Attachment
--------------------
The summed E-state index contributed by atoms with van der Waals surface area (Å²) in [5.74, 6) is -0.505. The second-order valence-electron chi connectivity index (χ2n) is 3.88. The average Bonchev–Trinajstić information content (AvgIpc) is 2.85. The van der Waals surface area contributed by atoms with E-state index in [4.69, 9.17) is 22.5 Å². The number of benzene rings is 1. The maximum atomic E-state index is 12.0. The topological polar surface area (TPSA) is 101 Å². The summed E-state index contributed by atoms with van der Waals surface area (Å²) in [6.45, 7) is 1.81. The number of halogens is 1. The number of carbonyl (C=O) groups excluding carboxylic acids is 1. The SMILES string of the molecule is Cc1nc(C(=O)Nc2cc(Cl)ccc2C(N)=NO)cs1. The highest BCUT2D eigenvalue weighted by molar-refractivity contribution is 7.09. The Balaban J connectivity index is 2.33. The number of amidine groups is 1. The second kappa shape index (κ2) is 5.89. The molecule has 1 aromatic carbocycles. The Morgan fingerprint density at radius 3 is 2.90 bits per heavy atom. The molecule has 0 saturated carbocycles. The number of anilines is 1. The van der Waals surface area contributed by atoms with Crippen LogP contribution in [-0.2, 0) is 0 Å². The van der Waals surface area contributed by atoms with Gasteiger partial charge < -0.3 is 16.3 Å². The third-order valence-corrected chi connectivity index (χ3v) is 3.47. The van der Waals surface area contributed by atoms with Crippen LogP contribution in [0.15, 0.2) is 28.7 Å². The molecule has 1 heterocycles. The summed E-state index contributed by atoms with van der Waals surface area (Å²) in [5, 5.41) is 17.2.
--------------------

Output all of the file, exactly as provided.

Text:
The summed E-state index contributed by atoms with van der Waals surface area (Å²) in [5.74, 6) is -0.505. The second-order valence-electron chi connectivity index (χ2n) is 3.88. The average Bonchev–Trinajstić information content (AvgIpc) is 2.85. The van der Waals surface area contributed by atoms with E-state index in [4.69, 9.17) is 22.5 Å². The number of benzene rings is 1. The maximum atomic E-state index is 12.0. The topological polar surface area (TPSA) is 101 Å². The summed E-state index contributed by atoms with van der Waals surface area (Å²) in [6.45, 7) is 1.81. The number of halogens is 1. The number of carbonyl (C=O) groups excluding carboxylic acids is 1. The SMILES string of the molecule is Cc1nc(C(=O)Nc2cc(Cl)ccc2C(N)=NO)cs1. The highest BCUT2D eigenvalue weighted by molar-refractivity contribution is 7.09. The Balaban J connectivity index is 2.33. The number of amidine groups is 1. The second kappa shape index (κ2) is 5.89. The molecule has 1 aromatic carbocycles. The Morgan fingerprint density at radius 3 is 2.90 bits per heavy atom. The molecule has 0 saturated carbocycles. The number of anilines is 1. The van der Waals surface area contributed by atoms with Crippen LogP contribution in [-0.2, 0) is 0 Å². The van der Waals surface area contributed by atoms with Gasteiger partial charge < -0.3 is 16.3 Å². The third-order valence-corrected chi connectivity index (χ3v) is 3.47. The van der Waals surface area contributed by atoms with Crippen LogP contribution in [0.15, 0.2) is 28.7 Å². The molecule has 1 heterocycles. The summed E-state index contributed by atoms with van der Waals surface area (Å²) in [5, 5.41) is 17.2.